Essay On The National Language For India

When a country has its own currency, flag, and national language, it is called a nation. Language is all important. It is the common language which binds the people together. It gives them a sense of oneness.

Sensible topic of debating over the official language of India ...

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It develops in them the spirits of unity. Our country, in which so many disruptive elements are at work, urgently needs a national language. Unless all the people feel themselves to be the sons and daughters of the same motherland, our freedom itself would be in peril. Our country, which achieved its freedom fifty years ago, can become strong and powerful only through a common national language.

India is a large country both in area and population. Her people differ from each other in their ways of living. A Bengali can be recognized from a Punjabi even at a miles distance. Their languages are also different. The languages spoken and written in Southern India are totally different from those used in the North. So, when the question of the selection of a national language comes to the fore, difficulties arise. In this way the size of the country and its population are the greatest obstacles in the way of the selection of the national language.


Whatever may be the difficulties, some language will have to be chosen as the national language. Administration of the country cannot be run smoothly without it. In the interest of the nation, some tests should be laid down and the language satisfying those tests should be made the national language. The tests may be of easiness and popularity. It should be such as may be learnt easily by all. It should be the language which is used by the majority of the people of the country. It should be such as is nearer to other regional languages.

The government has accepted Hindi as the national language of the country. This is quite correct, for Hindi is spoken and understood by the majority of the people. It is the language of the biggest states of India. The literature of Hindi is quite rich. Hindi and Sanskrit go hand in hand. With only a little effort one can acquire a working knowledge of Hindi. When compared with other regional languages, Hindi is better qualified to be the national language.

Some thinkers of the country put forward their own objections to Hindi. They believe, if Hindi is made the national language, India will not progress in science and technology. It will remain a backward country. Her relations with foreign nations will not be as happy as they are now. They fear, if once Hindi becomes the national language, the Hindi speaking people will become the rulers of the non-Hindi people. It was this fear which resulted in anti-Hindi riots in the south. There was much arson, bloodshed, and looting, Such fears are stumbling blocks in the way of the progress of Hindi, which is the constitutionally recognized national language.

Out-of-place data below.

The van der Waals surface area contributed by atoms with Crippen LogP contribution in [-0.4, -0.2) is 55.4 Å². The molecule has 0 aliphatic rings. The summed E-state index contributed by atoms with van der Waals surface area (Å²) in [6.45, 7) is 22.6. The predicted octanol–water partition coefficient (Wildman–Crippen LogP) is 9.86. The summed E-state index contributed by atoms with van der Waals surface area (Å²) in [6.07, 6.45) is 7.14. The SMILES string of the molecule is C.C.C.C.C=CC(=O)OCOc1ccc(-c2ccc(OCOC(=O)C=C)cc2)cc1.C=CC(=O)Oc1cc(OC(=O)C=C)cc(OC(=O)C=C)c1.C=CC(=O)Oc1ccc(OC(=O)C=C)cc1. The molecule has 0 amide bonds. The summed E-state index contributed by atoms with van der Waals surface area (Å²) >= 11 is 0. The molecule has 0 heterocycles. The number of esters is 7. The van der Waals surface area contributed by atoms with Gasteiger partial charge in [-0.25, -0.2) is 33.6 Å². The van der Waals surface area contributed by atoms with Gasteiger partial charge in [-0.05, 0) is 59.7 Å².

But such criticism of Hindi is not all unfair. There is some truth in it. The interest of the people who live in non-Hindi speaking areas must be safeguarded. Intensive efforts should be made by the Government to popularize Hindi in these areas. We are glad to note that the Government is already doing so. More and more people are learning Hindi there.


Arrangement for free coaching of Hindi must be made. In the transitional period, in which the people learn Hindi, they should be given some sort of concession in their services. Hindi should acquire the status of the national language only when it has been fully developed and even people in the South have acquired a working knowledge of it. Under no circumstances should it be imposed by force, as this is likely to weaken the unity of the country.

Though the problem is a complicated one, yet it is not such as cannot be solved. So far there has been no clear-cut and definite policy in this respect. The controversy which has been going on regarding this subject must be ended once for all. The more the arguments and counter-arguments on the topic, the more complicated the problem becomes. The government should frame a definite policy in this respect and implement it in right earnest. Under the circumstances, the three language formula, worked out during the time of Pt. Jawaharlal Nehru , seems to be the best course to follow.

The non-Hindi speaking states should study Hindi, while in the Hindi speaking states some one or the other regional language must be taught as a compulsory subject. English should continue to be taught all over the country for the time being. This formula should be accepted by all the states. The Government should see to it that it is faithfully implemented in all parts of the country.

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